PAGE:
Israel is about to invest hundreds of millions of shekels in vaccines against the coronavirus that are still under development and have not been approved yet.
The Health Ministry is trying to secure Israel’s place in the list of countries to be supplied with vaccines as soon as they are approved for use. The ministry is in advanced stages of negotiating with several companies, including Moderna, an American biotechnology company that specializes in drug development. The company’s vaccine is the one at the most advanced stage of development.
Optimistic assessments see the end of trials and approval for using the vaccine coming at the start of next year. The development of a vaccine against the coronavirus, which will have immense commercial value for companies whose vaccine is approved, is being promoted by the American administration, which is giving these companies billions of dollars in support, along with money provided by investors and shareholders. The urgency in completing the development of a vaccine lies in the destructive economic effects of the virus.
Moderna, which has not yet begun clinical trials on people, has already decided to start preparing vaccine doses, under the name RNA-1273, even though the vaccine is still under development and its effectiveness still unproven. The company says it is preparing to produce between 500 million and 1 billion doses of 1 microgram per year. The decision to start producing vaccines was taken on the basis of preliminary results. It was described by some health experts in the U.S. as a bold and risky decision. On the other hand, many people view this as an essential effort to provide vaccines as fast as possible.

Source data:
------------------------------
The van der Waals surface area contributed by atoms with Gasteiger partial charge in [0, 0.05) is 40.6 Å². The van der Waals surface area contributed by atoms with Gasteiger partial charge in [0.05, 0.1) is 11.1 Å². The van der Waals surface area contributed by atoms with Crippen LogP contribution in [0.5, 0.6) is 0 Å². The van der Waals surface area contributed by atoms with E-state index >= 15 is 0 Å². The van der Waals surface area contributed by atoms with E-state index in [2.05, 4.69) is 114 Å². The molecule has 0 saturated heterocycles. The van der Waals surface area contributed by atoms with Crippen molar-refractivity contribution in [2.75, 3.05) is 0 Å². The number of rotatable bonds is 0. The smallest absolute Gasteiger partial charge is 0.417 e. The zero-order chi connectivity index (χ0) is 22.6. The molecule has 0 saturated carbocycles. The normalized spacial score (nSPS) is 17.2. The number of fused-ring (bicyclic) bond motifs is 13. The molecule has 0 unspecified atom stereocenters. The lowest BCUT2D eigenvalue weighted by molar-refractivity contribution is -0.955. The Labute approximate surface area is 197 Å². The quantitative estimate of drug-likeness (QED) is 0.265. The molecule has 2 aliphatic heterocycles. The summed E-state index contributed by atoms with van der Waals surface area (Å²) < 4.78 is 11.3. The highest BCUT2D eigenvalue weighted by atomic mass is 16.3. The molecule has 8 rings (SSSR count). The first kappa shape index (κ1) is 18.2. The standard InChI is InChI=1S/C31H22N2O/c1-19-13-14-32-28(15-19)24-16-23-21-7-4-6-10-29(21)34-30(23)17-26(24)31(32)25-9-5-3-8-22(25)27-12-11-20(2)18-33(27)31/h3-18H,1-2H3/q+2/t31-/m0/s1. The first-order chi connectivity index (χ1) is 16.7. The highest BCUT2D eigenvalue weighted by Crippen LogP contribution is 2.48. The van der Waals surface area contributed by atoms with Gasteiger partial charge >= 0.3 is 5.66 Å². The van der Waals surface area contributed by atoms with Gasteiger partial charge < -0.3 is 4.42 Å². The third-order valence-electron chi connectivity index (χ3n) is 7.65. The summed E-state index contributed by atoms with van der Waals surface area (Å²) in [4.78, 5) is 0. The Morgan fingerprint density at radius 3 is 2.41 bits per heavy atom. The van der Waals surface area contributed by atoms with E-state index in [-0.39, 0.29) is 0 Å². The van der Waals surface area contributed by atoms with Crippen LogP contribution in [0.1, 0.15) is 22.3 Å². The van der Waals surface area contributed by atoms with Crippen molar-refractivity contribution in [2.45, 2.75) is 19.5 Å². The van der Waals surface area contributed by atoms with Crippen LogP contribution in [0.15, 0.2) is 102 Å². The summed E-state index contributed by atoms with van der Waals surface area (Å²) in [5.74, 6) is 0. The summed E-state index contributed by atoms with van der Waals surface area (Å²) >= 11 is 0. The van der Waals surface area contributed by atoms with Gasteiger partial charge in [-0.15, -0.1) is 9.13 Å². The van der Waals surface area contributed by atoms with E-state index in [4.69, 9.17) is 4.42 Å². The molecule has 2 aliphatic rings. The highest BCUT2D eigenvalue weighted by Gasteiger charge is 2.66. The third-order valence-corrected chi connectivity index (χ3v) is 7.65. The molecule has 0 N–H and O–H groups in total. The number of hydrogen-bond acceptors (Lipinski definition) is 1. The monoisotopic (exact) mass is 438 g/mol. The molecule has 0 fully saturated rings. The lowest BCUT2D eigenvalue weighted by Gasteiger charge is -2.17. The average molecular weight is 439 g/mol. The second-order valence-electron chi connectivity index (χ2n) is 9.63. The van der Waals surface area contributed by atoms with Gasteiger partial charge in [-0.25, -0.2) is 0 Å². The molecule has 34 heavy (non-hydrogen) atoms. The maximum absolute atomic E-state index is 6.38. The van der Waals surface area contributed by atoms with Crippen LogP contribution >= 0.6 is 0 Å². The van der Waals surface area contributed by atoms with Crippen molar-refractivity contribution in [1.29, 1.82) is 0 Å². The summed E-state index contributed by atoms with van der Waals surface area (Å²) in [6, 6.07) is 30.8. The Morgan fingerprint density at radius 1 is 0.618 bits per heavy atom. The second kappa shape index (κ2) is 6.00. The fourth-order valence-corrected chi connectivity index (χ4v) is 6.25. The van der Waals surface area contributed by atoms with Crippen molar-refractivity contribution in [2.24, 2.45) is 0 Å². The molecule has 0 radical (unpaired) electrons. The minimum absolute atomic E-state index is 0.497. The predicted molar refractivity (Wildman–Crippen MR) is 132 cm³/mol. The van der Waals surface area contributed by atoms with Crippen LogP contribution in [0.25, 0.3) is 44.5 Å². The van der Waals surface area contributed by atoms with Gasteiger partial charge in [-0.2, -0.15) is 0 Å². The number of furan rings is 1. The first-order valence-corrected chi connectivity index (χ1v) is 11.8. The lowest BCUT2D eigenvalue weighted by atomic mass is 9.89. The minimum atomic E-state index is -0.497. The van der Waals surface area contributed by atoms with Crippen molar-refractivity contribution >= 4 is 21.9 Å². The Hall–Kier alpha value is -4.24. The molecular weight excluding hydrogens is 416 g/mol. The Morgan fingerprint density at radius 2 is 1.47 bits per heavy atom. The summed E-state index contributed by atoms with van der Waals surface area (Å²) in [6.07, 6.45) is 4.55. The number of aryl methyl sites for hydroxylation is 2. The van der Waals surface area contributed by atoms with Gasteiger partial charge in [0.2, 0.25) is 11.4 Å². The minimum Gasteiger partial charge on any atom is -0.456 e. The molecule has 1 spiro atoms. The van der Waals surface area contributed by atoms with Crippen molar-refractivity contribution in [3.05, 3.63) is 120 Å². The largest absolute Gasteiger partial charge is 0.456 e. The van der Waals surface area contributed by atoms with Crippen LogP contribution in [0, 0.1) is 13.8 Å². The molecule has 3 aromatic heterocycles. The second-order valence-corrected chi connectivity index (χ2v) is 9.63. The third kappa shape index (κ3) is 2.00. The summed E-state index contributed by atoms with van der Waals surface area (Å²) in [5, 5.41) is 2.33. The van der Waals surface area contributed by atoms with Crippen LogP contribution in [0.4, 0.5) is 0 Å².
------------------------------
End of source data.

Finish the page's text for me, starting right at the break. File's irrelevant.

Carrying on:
“We’re going to start producing it before we know if it works. It will happen as we’re testing the vaccine,” says Dr. Anthony Fauci, head of the National Institute of Allergies and Infectious Diseases, which is part of the U.S. National Institutes of Health, in an interview with the Journal of the American Medical Association. “We may know if the vaccine is effective by November or December. By then we’ll have 100 million vaccine doses.” In his estimate, the company will have several hundreds of millions of doses available to the public by early 2021.
There are more than 130 different projects currently underway around the world in the search for a corona vaccine. Only a handful of companies are close to reaching or have already reached the clinical trial stage. These include AstraZeneca, which is developing a vaccine in collaboration with Oxford University and Johnson and Johnson; the French drug company Sanofi, which is working with the British company GSK; the Chinese company CanSino is expected to begin the third stage of a clinical trial with the drug it has developed.
“There is great motivation for developing a vaccine for corona, not just for commercial reasons,” says Prof. Jonathan Gershoni from the Department of Cell Biology and Immunology at Tel Aviv University, who specializes in viral diseases in humans, including coronavirus. “The corona epidemic led to an extreme situation in terms of its extent and global impact. The entire world is under a grave health threat and at risk of an economic catastrophe. That’s why everyone is trying to find some solution, while cutting corners for companies developing these vaccines.”
- 26-year-old Dies of Complications From COVID-19 in Israel
- COVID-19 Vaccine: How Companies and Countries Are Risking Billions
- Moderna's Experimental COVID-19 Vaccine Shows Promise in Early-stage Study
Among the many companies and initiatives at play, the project led by Moderna has managed to draw special attention, not just because it has moved ahead of its competitors, but because of the innovative way it planned the vaccine. “Most of the companies working on the vaccine are focusing on one element of the virus which triggers an immune response, the protein envelope of the virus,” says Gershoni.
The vaccine Moderna is developing differently, he says. The idea behind it is that the protein envelope that activates the immune system will be produced by the person being vaccinated. The hope is that such a vaccine will produce enough effective antibodies against the virus.
From a medical perspective, the optimistic view of this vaccine, like the decision to start producing millions of doses, relies on very preliminary results and many assumptions. These will be confirmed or proven wrong down the line.